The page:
Livable Streets Apparently Not on the Mayor’s ’07 Agenda

Mayor Bloomberg’s State of the City Speech yesterday looked back on a year in which "so much went right throughout" New York City and looked forward to a year focused on improving schools, encouraging more real estate development, and eliminating sales tax on footwear and clothing.

Unlike Mayors of many other world cities, the kinds of urban environmental issues we focus on here at Streetsblog merited nary a mention in Bloomberg’s speech. Although Bloomberg’s re-organized, second term Department of Transportation and Long-Term Planning and Sustainability Office are supposed to have some great projects in the works they were not mentioned either. The Mayor’s July 11, 2001 campaign promise to "Untangle New York City Traffic" still remains largely unaddressed and unfulfilled.

This is the closest he came in yesterday’s speech:

We’ll continue supporting our city’s Business Improvement Districts, which bolster the neighborhood businesses that are the backbone of our economy. And to strengthen them even more – this year, we’ll launch "NYC Clean Streets" a $1.6 million initiative making commercial corridors in all five boroughs more attractive.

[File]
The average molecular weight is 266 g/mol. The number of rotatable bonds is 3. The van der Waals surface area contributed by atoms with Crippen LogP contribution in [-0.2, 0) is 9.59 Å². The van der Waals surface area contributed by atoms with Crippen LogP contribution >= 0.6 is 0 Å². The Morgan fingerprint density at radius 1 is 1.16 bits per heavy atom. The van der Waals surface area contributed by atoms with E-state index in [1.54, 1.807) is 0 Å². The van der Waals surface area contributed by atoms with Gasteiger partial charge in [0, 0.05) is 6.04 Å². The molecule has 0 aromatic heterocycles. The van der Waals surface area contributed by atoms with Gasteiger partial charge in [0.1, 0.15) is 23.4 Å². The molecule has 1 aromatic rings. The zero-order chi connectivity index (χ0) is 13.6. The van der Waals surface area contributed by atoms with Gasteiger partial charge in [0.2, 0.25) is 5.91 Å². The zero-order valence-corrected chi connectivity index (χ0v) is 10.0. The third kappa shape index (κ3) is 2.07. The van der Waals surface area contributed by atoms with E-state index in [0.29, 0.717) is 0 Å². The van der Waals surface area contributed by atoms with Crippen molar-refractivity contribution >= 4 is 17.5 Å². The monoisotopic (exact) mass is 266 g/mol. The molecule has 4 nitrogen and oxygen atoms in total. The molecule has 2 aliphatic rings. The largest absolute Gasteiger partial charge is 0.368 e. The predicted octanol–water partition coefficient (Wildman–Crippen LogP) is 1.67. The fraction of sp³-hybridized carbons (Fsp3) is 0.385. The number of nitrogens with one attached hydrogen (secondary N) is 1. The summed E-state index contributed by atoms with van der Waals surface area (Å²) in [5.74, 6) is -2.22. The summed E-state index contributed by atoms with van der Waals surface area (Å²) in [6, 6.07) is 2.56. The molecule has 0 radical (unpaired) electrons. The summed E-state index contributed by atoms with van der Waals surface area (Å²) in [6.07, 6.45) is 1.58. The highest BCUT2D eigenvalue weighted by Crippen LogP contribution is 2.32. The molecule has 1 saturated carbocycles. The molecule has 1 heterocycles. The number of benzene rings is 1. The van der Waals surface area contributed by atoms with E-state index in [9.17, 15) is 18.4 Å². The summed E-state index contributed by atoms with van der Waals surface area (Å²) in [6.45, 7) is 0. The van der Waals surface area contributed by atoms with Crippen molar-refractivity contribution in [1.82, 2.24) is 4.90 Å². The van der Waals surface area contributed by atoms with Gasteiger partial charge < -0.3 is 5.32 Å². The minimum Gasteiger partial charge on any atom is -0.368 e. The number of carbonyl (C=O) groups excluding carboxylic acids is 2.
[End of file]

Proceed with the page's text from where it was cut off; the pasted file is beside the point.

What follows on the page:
We’ll also keep investing in the transportation infrastructure critical to our economy. That means not only extending the Number 7 line, a City-funded project that will spur the historic development of the Far West Side but also helping Congressman Rangel, Senators Schumer and Clinton, and others, to secure Federal support for Lower Manhattan’s rail link to Jamaica, Long Island and Downtown Brooklyn, too. And I also look forward to working with Governor Spitzer to finally create the rail gateway our city deserves one that will be a lasting monument to the great Daniel Patrick Moynihan.

We’re also making unprecedented investments in another area crucial to our quality of life: our parks. Just a few blocks from here, for example, we’ll proceed with building Brooklyn Bridge Park – the borough’s biggest new park in nearly 130 years.

We’ll also break ground for the first playing fields in what will become the 2,200-acre Fresh Kills Park on Staten Island – which will be nearly three times the size of Central Park.

Creating more housing – and making more housing affordable – was one of the key long-term sustainability goals that we outlined last month. And in March – as part of the "PLAN-NYC" process – we will present a detailed agenda for implementing those goals and for solving the problems raised by the bigger, older, and more environmentally challenged city New York will be in the year 2030.

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